New standards, new ways of supporting student achievement in math

AEA 267 Consultant for Mathematics

Jeff Struck, AEA 267 Consultant for Mathematics

What’s wrong with students in school these days? They give up when things get difficult. They quit when they come across obstacles or when they start to get discouraged. They don’t persist in anything. They want the easy way out. Nonsense! Just watch them use technology (Nintendo, Wii, Xbox) and you’ll see they can be engaged and challenged for long periods of time despite difficulty, obstacles, or discouragement.

Through those technology experiences students struggle, yet they persist. They’re engaged in the learning. They make sense of the situation and develop, carry out, and refine a plan. They monitor their progress and reason through the situation making sense of and using strategies and tools. What students experience are the habits of mind described in the Standards for Mathematical Practices.

The eight Standards for Mathematical Practices are the variety of skills and knowledge that teachers at all levels should seek to develop in their students. The Standards for Mathematical Practices describe how math should be taught. One standard in particular calls for students to ‘Make sense of problems and persevere in solving them’. It means that students need relevant problems to solve, sometimes challenging. They need that productive struggle where they encounter problems that are slightly beyond their abilities, where there is not an immediate solution, and where they have support along the way to be successful.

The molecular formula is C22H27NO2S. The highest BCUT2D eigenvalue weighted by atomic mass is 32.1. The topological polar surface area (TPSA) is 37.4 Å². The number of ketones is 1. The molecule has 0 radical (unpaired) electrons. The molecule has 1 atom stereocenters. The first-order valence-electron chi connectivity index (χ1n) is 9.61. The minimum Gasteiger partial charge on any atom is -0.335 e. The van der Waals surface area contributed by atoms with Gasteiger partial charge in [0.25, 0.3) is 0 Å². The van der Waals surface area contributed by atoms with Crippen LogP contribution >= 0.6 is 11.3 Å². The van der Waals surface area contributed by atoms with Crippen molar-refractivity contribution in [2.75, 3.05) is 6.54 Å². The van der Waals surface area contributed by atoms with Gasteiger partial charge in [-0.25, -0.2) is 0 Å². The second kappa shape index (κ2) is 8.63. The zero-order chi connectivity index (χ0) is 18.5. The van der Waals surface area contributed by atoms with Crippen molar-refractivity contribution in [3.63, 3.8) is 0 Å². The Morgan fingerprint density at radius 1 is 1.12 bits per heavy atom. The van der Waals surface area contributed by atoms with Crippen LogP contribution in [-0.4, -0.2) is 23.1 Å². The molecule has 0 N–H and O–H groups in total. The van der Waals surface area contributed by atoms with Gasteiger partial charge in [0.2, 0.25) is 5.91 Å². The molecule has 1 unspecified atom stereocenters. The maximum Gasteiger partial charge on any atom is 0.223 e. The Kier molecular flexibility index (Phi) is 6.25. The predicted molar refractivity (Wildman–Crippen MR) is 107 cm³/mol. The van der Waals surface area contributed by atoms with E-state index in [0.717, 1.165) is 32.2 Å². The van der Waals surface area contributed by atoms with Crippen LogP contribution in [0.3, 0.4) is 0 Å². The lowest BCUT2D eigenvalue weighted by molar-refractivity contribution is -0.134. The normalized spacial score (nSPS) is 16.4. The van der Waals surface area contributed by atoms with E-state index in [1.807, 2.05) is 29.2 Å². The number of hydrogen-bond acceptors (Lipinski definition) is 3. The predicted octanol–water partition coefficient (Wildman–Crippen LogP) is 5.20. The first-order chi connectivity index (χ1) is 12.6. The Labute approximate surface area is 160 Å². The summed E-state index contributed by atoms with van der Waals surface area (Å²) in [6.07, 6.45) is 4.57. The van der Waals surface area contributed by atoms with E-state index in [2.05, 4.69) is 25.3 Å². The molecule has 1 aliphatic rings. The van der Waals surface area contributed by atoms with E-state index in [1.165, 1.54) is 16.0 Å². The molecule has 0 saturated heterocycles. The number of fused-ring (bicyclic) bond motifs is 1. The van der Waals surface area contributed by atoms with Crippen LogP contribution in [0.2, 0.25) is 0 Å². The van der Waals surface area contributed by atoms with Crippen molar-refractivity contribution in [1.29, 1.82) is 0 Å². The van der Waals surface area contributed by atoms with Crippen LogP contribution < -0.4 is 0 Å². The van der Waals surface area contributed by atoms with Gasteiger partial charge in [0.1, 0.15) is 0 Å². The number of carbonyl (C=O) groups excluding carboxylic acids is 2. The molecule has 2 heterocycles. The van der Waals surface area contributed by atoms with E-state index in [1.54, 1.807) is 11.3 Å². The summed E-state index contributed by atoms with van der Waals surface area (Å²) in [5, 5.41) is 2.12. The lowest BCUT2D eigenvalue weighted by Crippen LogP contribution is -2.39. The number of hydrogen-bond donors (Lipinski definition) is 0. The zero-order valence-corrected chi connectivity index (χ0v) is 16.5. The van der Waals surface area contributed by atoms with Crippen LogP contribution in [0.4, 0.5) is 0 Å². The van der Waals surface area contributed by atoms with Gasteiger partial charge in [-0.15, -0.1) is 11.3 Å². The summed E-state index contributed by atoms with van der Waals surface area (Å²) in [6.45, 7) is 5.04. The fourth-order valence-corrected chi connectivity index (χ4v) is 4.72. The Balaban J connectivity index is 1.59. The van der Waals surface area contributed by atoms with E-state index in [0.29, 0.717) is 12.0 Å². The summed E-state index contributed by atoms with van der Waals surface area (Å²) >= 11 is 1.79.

Here’s what you can do to help. Provide them support. Google ‘math help video’ and the top three or four web sites listed would be good starters. Don’t tell, ask. Ask questions such as:

  • What does the problem tell you? Can you describe it in your own words? Have you seen a problem like this before?
  • Is there any part of the problem that you already know how to do?
  • Is there anything you don’t understand? Where can you find the answers to your questions?
  • What is the first thing you are going to try? What will you do next?
  • How will making a chart, table, drawing, or diagram help you think through the problem?
  • Is your strategy working? Why or why not?
  • How do you know if your answer is right or wrong?

Area Education Agency 267 provides support to area math teachers through classes, workshops and one-on-one learning opportunities delivered by experienced consultants. The goal is to ensure that every Iowa student has the supports needed to reach his/her maximum learning potential. For more information, contact Jeff Struck, AEA 267 Consultant for Mathematics.

Area Education Agency 267 serves over 66,000 students. In addition, over 5,000 educators rely on AEA 267 for services in special education, school technology, media and instructional/curriculum support. The agency’s service area reaches 18 counties and nearly 9,000 square miles.

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